Why is it forbidden to eat milk and meat?

Dear Rabbi,

While I understand the reason that G-d would command us not to steal, murder, to honor our parents and the like, I fail to see any logic in a commandment concerning what I consume. Why would an omnipotent G-d care if I eat milk and meat together? Is there any sound reason behind this law?




Three types of mitzvos

You ask an interesting question which in truth, extends beyond this specific mitzvah of milk and meat.

In general, mitzvos are divided into three categories:

  • Mishpatim: Mitzvos that can be understood from a moral and logical perspective. Concerning these mitzvos it is said, that even were the Torah not to command us concerning them, we would come up with these laws on our own.
  • Aidus: Mitzvos that serve as a testimony and commemorate certain events. Included in this category are the mitzvos of Shabbos, Pesach and Sukos. Though we would not have come up with them by ourselves, they are understandable once we are commanded to observe them.
  • Chukim: Mitzvos that we do not understand. These are mitzvos which even after we were commanded regarding them, are still difficult for our rational minds to wrap our heads around. Included in the third category is the commandment concerning milk and meat.

Your question essentially is pointed towards all the mitzvos that fall into the third category. Or, to state the question in other words: “Why did G-d leave certain mitzvos without a reason altogether and not explain to us the purpose for them? Wouldn’t understanding their purposes strengthen our resolve in keeping them?”

It is best not to know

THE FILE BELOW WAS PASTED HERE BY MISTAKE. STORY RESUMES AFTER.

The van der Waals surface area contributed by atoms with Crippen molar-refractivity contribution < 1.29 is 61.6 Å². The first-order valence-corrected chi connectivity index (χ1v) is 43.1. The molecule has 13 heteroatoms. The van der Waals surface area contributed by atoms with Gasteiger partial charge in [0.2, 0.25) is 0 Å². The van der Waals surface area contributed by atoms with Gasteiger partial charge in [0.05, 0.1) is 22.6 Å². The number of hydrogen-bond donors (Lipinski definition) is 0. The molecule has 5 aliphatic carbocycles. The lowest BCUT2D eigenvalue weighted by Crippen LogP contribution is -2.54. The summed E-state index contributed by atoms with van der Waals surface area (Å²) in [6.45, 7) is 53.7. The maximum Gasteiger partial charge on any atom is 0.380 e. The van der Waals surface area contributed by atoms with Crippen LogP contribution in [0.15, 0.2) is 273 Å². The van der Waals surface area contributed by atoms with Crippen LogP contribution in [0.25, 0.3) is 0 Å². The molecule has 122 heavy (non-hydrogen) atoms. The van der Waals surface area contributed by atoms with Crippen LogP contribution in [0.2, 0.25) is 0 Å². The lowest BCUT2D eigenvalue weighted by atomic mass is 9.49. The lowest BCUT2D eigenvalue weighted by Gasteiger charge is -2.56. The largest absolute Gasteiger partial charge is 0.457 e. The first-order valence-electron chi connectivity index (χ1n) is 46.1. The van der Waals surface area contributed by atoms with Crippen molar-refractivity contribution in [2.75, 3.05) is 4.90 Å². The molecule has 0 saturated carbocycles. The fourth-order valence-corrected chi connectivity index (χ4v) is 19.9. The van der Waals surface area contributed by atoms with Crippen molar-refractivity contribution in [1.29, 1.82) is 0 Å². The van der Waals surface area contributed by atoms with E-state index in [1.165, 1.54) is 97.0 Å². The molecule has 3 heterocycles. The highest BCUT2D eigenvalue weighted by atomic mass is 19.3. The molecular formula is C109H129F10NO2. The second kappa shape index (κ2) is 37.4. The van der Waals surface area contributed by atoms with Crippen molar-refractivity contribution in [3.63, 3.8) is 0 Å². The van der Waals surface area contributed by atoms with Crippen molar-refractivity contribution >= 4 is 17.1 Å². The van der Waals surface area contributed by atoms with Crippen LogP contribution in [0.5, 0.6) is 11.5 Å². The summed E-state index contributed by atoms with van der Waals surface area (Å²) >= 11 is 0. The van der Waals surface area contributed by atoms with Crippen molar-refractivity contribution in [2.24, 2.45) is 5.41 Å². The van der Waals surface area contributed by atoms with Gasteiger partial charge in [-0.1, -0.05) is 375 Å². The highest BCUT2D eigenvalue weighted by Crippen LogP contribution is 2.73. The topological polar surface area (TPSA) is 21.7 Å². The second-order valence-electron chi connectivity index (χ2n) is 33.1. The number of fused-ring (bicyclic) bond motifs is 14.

The answer to this is twofold:

  1. No. Understanding the reason for the mitzvos would not necessarily strengthen our resolve in keeping the mitzvos. On the contrary, this can actually weaken it.
  2. There is a specific intent in not revealing to us the reason for certain mitzvos.

To explain the first reason: it is not always a positive thing to understand why we must keep certain mitzvos of the Torah. Often times, it is actually better not to be aware of the reason.

The Talmud[1] says the following, regarding why the reasons are not always revealed in the Torah:

R. Isaac also said: Why were the reasons of [some] Biblical laws not revealed? –Because in two verses reasons were revealed, and they caused the greatest in the world [Solomon] to stumble. Thus it is written: “He shall not multiply wives to himself,” whereon Solomon said, “I will multiply wives yet not let my heart be perverted.” Yet we read, “When Solomon was old, his wives turned away his heart.  ”Again it is written: “He shall not multiply to himself horses,  ”concerning which Solomon said, “I will multiply them, but will not cause [Israel] to return [to Egypt].” Yet we read: “And a chariot came up and went out of Egypt for six [hundred shekels of silver].”

Though various reasons have been given to this mitzvah of not consuming milk and meat—as will be seen further—it is ultimately a commandment which is included in the classification of a chok[2] (decree), the third type, which G-d places upon us so that we can listen to him even when we do not understand why.

Not knowing the reason for the mitzvah actually helps us, in that we do not second-guess G-d. According to this advantage, the reason that G-d hid the reason from us is because of our proclivity to assume that we are smarter than Him.

What can I do when I have been decreed by G-d?

When a person does not know the reason for the chukim mitzovs, there is a distinct advantage in that he won’t assume that he knows better than G-d. There is, however, another benefit as well. When a person does a mitzvah without knowing the reason, he can have the purest of intentions, unadulterated by anything else. In this case, a person can fulfill them for their ultimate purpose—just because G-d said so.